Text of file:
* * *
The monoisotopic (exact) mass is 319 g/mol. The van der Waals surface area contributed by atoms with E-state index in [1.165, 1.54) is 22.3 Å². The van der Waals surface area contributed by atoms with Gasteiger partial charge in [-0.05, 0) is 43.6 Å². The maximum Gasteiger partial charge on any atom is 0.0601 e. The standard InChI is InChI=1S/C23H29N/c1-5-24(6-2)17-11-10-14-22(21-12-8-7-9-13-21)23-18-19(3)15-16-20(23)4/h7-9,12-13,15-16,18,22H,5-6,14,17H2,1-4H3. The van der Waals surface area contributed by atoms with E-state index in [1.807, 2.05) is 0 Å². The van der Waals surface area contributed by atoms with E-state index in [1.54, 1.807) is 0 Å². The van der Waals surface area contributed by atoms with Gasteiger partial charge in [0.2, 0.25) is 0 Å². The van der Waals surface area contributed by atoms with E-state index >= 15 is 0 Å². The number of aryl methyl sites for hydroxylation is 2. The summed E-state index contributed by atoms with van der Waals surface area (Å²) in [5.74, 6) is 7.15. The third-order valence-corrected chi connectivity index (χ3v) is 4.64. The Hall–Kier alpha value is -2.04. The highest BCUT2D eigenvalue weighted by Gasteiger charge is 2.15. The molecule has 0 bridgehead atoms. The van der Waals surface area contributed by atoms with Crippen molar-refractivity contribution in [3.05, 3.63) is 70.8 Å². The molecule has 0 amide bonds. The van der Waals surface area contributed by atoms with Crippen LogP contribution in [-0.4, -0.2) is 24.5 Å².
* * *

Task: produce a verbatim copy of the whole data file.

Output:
The monoisotopic (exact) mass is 319 g/mol. The van der Waals surface area contributed by atoms with E-state index in [1.165, 1.54) is 22.3 Å². The van der Waals surface area contributed by atoms with Gasteiger partial charge in [-0.05, 0) is 43.6 Å². The maximum Gasteiger partial charge on any atom is 0.0601 e. The standard InChI is InChI=1S/C23H29N/c1-5-24(6-2)17-11-10-14-22(21-12-8-7-9-13-21)23-18-19(3)15-16-20(23)4/h7-9,12-13,15-16,18,22H,5-6,14,17H2,1-4H3. The van der Waals surface area contributed by atoms with E-state index in [1.807, 2.05) is 0 Å². The van der Waals surface area contributed by atoms with E-state index in [1.54, 1.807) is 0 Å². The van der Waals surface area contributed by atoms with Gasteiger partial charge in [0.2, 0.25) is 0 Å². The van der Waals surface area contributed by atoms with E-state index >= 15 is 0 Å². The number of aryl methyl sites for hydroxylation is 2. The summed E-state index contributed by atoms with van der Waals surface area (Å²) in [5.74, 6) is 7.15. The third-order valence-corrected chi connectivity index (χ3v) is 4.64. The Hall–Kier alpha value is -2.04. The highest BCUT2D eigenvalue weighted by Gasteiger charge is 2.15. The molecule has 0 bridgehead atoms. The van der Waals surface area contributed by atoms with Crippen molar-refractivity contribution in [3.05, 3.63) is 70.8 Å². The molecule has 0 amide bonds. The van der Waals surface area contributed by atoms with Crippen LogP contribution in [-0.4, -0.2) is 24.5 Å².